then, that film, affinity, and education are more important to me
than stuffing my face. Well done, me, you say. But were I hon-
estly to total the time I have lavished on menu planning, grocery
shopping, prep and cooking, table setting, and kitchen cleanup
for meal upon meal, food, one way or another, has dwarfed my
fondness for Places in the Heart to an incidental footnote; ditto
my fondness for any human being, even those whom I profess
to love. I have spent less time thinking about my husband than
thinking about lunch. Throw in the time I have also spent ru-
ing indulgence in lemon meringue pies, vowing to skip breakfast
tomorrow, and opening the refrigerator/stopping myself from

4 ? lionel shriver
dispatching the leftover pumpkin custard/then shutting it firmly
again, and I seem to have concerned myself with little else but
food.
So why, if, by inference, eating has been so embarrassingly
central for me, can I not remember an eidetic sequence of stellar
meals?
Like most people, I recall childhood favorites most vividly,
and like most kids I liked plain things: toast, baking-powder bis-
cuits, saltines. My palate broadened in adulthood, but my char-
acter did not. I am white rice. I have always existed to set off
more exciting fare. I was a foil as a girl. I am a foil now.
I doubt this mitigates my discomfiture much, but I have some
small excuse for having overemphasized the mechanical matter of
sustenance. For eleven years, I ran a catering business. You would
think, then, that I could at least recall individual victories at
Breadbasket, Inc. Well, not exactly. Aside from academics at the
university, who are more adventurous, Iowans are conservative
eaters, and I can certainly summon a monotonous assembly line
of carrot cake, lasagna, and sour-cream cornbread. But the only
dishes that I recollect in high relief are the disasters—the Indian
rosewater pudding thickened with rice flour that turned into a
stringy, viscous vat suitable for affixing wallpaper. The rest—the
salmon steaks rolled around somethingorother, the stir-fries of
thisandthat with an accent of whathaveyou—it's all a blur.
Patience; I am rounding on something. I propose: food is by
nature elusive. More concept than substance, food is the idea of
satisfaction, far more powerful than satisfaction itself, which is
why diet can exert the sway of religion or political zealotry. Not
irresistible tastiness but the very failure of food to reward is what
drives us to eat more of it. The most sumptuous experience of

big brother ? 5
ingestion is in-between: remembering the last bite and looking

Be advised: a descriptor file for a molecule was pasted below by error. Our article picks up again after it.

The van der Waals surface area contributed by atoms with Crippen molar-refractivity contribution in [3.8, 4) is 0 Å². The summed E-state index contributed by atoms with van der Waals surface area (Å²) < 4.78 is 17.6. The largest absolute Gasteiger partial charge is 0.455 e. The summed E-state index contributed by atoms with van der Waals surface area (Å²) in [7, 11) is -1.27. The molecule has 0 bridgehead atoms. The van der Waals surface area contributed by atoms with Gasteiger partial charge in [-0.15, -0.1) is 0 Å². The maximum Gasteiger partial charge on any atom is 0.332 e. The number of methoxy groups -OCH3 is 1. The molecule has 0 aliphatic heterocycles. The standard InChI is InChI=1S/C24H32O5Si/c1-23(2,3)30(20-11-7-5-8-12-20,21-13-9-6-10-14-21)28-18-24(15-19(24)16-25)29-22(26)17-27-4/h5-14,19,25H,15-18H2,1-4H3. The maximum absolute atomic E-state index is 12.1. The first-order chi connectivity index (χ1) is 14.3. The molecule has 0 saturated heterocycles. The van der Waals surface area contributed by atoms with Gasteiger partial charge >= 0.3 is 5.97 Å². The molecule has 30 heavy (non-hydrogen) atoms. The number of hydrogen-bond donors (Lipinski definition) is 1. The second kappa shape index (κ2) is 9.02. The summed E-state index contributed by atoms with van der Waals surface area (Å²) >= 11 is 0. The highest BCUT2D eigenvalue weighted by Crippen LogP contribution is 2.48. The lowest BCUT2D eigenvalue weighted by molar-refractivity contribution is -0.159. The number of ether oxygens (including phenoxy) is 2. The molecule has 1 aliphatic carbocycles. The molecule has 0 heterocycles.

forward to the next one. The actual eating part almost doesn't
happen. This near-total inability to deliver is what makes the
pleasures of the table so tantalizing, and also so dangerous.
Petty? I'm not so sure. We are animals; far more than the
ancillary matter of sex, the drive to eat motivates nearly all of
human endeavor. Having conspicuously triumphed in the com-
petition for resources, the fleshiest among us are therefore tower-
ing biological success stories. But ask any herd of overpopulating
deer: nature punishes success. Our instinctive saving for a rainy
day, our burying of acorns in the safest and most private of hid-
ing places for the long winter, however prudent in its way, how-
ever expressive of Darwinian guile, is killing my country. That
is why I cast doubt on whether the pantry, as a subject, is paltry.
True, I sometimes wonder just how much I care about my coun-
try. But I care about my brother.
Any story about a sibling goes far back indeed, but for our
purposes the chapter of my brother's life that most deserves
scrutiny began, aptly, at lunch. It must have been a weekend,
since I hadn't already left for my manufacturing headquarters.
As usual in that era, my husband Fletcher had come upstairs
on the early side. He'd been getting up at five a.m., so by noon he
was famished. A self-employed cabinetmaker who crafted lovely
but unaffordable one-of-a-kind furniture, he commuted all the
way to our basement, and could arise whenever he liked. The
crack-of-dawn nonsense was for show. Fletcher liked the implied
rigor, the faÃade of yet more hardness, fierceness, discipline, and
self-denial.

6 ? lionel shriver
I found the up-and-at-'em maddening. Back then, I hadn't the
wisdom to welcome discord on such a minor scale, since Fletcher's
alarm-clock setting would soon be the least of our problems. But
that's true of all before pictures, which appear serene only in ret-
rospect. At the time, my irritation at the self- righteousness with
which he swept from bed was real enough. The man went to sleep
at nine p.m. He got eight hours of shut-eye like a normal person.
Where was the self-denial?
As with so many of my husband's bullying eccentricities, I
refused to get with the program and had begun to sleep in. I was
my own boss, too, and I detested early mornings. Queasy first
light recalled weak filtered coffee scalded on a hot plate. Turning
in at nine would have made me feel like a child, shuttled to my
room while the grown-ups had fun. Only the folks having fun,
all too much of it, would have been Tanner and Cody, teenagers
not about to adopt their father's faux farming hours.
Thus, having just cleared off my own toast and coffee dishes,
I wasn't hungry for lunch—although, following the phone call of
an hour earlier, my appetite had gone off for other reasons. I can't
remember what we were eating, but it
(Continues...)

Excerpted from Big Brother by Lionel Shriver. Copyright © 2013 Lionel Shriver. Excerpted by permission of HarperCollins Publishers.
All rights reserved. No part of this excerpt may be reproduced or reprinted without permission in writing from the publisher.
Excerpts are provided by Dial-A-Book Inc. solely for the personal use of visitors to this web site.